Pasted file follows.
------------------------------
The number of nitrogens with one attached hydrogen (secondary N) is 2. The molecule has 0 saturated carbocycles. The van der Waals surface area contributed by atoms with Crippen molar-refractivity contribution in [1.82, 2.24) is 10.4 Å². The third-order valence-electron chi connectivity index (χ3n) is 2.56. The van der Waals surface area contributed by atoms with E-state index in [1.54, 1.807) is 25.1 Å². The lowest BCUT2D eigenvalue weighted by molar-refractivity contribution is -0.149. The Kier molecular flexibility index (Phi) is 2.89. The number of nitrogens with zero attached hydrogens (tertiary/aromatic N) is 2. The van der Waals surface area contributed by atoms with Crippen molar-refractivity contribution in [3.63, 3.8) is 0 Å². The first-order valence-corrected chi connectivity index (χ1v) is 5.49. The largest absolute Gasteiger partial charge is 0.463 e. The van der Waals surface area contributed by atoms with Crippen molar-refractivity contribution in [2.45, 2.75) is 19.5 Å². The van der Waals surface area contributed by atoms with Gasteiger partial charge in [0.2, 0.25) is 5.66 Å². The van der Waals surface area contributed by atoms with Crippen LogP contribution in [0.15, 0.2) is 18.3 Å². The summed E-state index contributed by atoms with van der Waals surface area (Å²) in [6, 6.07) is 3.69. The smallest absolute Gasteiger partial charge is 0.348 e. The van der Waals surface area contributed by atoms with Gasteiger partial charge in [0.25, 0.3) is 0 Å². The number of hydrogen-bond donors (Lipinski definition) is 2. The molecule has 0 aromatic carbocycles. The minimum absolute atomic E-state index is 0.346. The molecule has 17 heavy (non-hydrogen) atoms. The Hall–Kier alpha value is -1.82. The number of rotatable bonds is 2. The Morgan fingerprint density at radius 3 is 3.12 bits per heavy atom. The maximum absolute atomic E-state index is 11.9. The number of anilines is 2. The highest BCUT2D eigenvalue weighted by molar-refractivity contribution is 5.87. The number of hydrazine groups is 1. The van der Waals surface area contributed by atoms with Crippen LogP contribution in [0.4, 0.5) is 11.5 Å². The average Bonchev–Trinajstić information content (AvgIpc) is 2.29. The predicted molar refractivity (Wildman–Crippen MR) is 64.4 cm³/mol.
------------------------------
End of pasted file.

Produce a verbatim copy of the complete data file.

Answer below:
The number of nitrogens with one attached hydrogen (secondary N) is 2. The molecule has 0 saturated carbocycles. The van der Waals surface area contributed by atoms with Crippen molar-refractivity contribution in [1.82, 2.24) is 10.4 Å². The third-order valence-electron chi connectivity index (χ3n) is 2.56. The van der Waals surface area contributed by atoms with E-state index in [1.54, 1.807) is 25.1 Å². The lowest BCUT2D eigenvalue weighted by molar-refractivity contribution is -0.149. The Kier molecular flexibility index (Phi) is 2.89. The number of nitrogens with zero attached hydrogens (tertiary/aromatic N) is 2. The van der Waals surface area contributed by atoms with Crippen molar-refractivity contribution in [3.63, 3.8) is 0 Å². The first-order valence-corrected chi connectivity index (χ1v) is 5.49. The largest absolute Gasteiger partial charge is 0.463 e. The van der Waals surface area contributed by atoms with Crippen molar-refractivity contribution in [2.45, 2.75) is 19.5 Å². The van der Waals surface area contributed by atoms with Gasteiger partial charge in [0.2, 0.25) is 5.66 Å². The van der Waals surface area contributed by atoms with Crippen LogP contribution in [0.15, 0.2) is 18.3 Å². The summed E-state index contributed by atoms with van der Waals surface area (Å²) in [6, 6.07) is 3.69. The smallest absolute Gasteiger partial charge is 0.348 e. The van der Waals surface area contributed by atoms with Gasteiger partial charge in [0.25, 0.3) is 0 Å². The number of hydrogen-bond donors (Lipinski definition) is 2. The molecule has 0 aromatic carbocycles. The minimum absolute atomic E-state index is 0.346. The molecule has 17 heavy (non-hydrogen) atoms. The Hall–Kier alpha value is -1.82. The number of rotatable bonds is 2. The Morgan fingerprint density at radius 3 is 3.12 bits per heavy atom. The maximum absolute atomic E-state index is 11.9. The number of anilines is 2. The highest BCUT2D eigenvalue weighted by molar-refractivity contribution is 5.87. The number of hydrazine groups is 1. The van der Waals surface area contributed by atoms with Crippen LogP contribution in [0.4, 0.5) is 11.5 Å². The average Bonchev–Trinajstić information content (AvgIpc) is 2.29. The predicted molar refractivity (Wildman–Crippen MR) is 64.4 cm³/mol.